By Guy Page
Gov. Phil Scott on Tuesday announced that Vermont has joined 15 states and the District of Columbia in signing a memorandum of understanding (MOU) that calls for 100% of all new medium- and heavy-duty vehicle sales to be zero emission vehicles by 2050.
The MOU sets a framework for financial incentives but is voluntary and does not yet require specific fees or payments, such as a carbon tax. The Transportation and Climate Initiative (TCI), a similar regional framework for controlling transportation emissions, is further along in its development and does recommend carbon taxation.
States signing the MOU are California, Connecticut, Colorado, Hawaii, Maine, Maryland, Massachusetts, New Jersey, New York, North Carolina, Oregon, Pennsylvania, Rhode Island, Vermont and Washington.
“This agreement is an important step forward in our ongoing commitment to increase the number of electric vehicles on the road in Vermont,” Scott said. “Electrifying buses and trucks while making the technology more affordable and accessible is key to meeting our state emissions goals, and this agreement will help move the market in this direction.”
The transportation sector accounts for 44% of Vermont’s total greenhouse gas emissions, and medium- and heavy-duty vehicles make up 14% of the on-road sector total. Medium- and heavy-duty vehicles include large pickup trucks and vans, delivery trucks, box trucks, long-haul delivery trucks and school and transit buses. Nationally, truck emissions are the fastest growing source of greenhouse gases and truck travel is expected to increase significantly in coming decades.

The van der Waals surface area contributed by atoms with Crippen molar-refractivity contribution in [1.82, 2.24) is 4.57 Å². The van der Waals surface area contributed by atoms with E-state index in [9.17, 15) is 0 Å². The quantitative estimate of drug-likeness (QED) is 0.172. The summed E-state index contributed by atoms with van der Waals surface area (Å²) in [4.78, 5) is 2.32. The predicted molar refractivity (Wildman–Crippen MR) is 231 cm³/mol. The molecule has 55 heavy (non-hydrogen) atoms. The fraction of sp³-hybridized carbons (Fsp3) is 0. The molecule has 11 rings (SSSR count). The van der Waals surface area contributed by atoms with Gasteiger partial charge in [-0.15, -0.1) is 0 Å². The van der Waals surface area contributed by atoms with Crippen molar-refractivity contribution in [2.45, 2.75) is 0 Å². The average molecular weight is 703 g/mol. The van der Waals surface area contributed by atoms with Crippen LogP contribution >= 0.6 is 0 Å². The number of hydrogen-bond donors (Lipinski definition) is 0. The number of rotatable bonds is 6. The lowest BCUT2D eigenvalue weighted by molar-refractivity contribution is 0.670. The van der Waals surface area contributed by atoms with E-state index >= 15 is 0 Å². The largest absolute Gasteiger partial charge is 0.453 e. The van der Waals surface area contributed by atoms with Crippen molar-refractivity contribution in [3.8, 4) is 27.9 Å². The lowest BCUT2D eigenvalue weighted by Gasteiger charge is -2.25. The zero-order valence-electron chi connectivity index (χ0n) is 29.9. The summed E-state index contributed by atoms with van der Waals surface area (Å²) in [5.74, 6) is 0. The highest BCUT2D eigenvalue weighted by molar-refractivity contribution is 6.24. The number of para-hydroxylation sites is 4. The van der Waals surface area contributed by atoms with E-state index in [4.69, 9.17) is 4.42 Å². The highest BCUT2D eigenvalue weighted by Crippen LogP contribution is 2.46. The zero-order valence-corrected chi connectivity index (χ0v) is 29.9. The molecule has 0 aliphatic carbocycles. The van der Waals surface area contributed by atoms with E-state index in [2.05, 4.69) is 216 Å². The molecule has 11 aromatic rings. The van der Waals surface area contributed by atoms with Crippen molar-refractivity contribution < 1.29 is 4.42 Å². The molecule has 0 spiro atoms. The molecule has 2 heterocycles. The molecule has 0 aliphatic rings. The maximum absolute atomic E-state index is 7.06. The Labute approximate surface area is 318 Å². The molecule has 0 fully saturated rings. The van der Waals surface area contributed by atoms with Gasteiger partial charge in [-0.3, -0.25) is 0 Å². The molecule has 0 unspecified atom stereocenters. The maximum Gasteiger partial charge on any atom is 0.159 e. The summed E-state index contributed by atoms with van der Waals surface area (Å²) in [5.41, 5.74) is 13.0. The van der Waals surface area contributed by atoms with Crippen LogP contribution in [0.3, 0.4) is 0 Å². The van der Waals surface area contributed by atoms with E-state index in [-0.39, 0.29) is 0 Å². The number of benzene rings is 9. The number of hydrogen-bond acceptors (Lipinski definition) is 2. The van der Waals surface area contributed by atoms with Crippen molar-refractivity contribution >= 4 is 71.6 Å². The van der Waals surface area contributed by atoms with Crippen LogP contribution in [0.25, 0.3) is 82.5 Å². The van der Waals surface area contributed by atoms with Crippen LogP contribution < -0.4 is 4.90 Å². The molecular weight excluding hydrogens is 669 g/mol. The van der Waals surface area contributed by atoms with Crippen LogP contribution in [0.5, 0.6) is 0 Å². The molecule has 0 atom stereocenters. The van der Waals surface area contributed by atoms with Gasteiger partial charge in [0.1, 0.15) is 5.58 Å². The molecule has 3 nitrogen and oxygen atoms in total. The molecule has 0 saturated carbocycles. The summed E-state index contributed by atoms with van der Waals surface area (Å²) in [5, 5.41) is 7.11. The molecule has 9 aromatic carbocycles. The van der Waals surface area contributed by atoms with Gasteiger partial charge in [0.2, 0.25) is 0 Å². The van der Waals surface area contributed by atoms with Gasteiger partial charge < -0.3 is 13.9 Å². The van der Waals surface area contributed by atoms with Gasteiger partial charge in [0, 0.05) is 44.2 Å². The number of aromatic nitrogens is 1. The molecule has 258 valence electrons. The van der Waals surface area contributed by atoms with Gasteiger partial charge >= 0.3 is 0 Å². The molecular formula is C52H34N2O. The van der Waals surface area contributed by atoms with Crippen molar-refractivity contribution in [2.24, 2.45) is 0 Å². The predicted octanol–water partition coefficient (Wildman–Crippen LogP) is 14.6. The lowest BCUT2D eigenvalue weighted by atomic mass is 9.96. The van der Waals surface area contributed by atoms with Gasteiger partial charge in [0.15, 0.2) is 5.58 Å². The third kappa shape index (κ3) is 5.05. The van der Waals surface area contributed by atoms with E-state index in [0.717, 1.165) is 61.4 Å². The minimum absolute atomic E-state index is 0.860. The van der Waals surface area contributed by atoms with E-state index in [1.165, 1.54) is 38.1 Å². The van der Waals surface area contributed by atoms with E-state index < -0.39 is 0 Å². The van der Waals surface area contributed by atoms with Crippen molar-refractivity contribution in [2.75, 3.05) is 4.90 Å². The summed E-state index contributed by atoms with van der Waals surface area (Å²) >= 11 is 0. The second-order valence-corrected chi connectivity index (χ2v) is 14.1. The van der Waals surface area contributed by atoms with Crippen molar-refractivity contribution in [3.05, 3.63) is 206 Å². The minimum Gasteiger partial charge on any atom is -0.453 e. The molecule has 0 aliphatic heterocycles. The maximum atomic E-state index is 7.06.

Today, there are at least 70 electric truck and bus models on the market, with more new models expected over the next decade.
“Electrifying our trucks and buses is a critical step in achieving statewide emission reductions and protecting public health in Vermont,” said Department Environmental Conservation (DEC) Commissioner Peter Walke. “Cars and trucks are the largest source of greenhouse gas emissions in Vermont. Entering into a collaborative agreement will help us significantly reduce these and other harmful emissions.”
The MOU is a non-binding, voluntary initiative, according to language in the MOU. It sets a framework for financial and non-financial incentives, but does not (yet) require specific fees or payment mechanisms, such as a carbon tax.
The MOU is facilitated by the Northeast States for Coordinated Air Use Management (NESCAUM).
At his press conference Tuesday, Gov. Scott said the intent is to drive the industry towards electric vehicles, and thus drive down the cost. “This is a long ways out … we have to drive industry, so that the cost will come down. … If we sit back and allow the industry to build internal combustion engines, we will still have high emissions.”
Subsidies are a possibility in the future but are not on the table right now, he said.
Online UVM students dinged for full “comprehensive use” fee
UVM students who attend online may have only “virtual” enjoyment of campus services, but the cost to use them is very real. UVM online students still must pay $2600 campus facility usage fee — even though they can’t set foot on campus.
A Vermont parent whose oldest child will attend UVM online this fall says the student is still being charged for the “comprehensive” fee charged for use of the library, student union facilities, buses, athletic facilities etc., even though the student is not allowed on campus.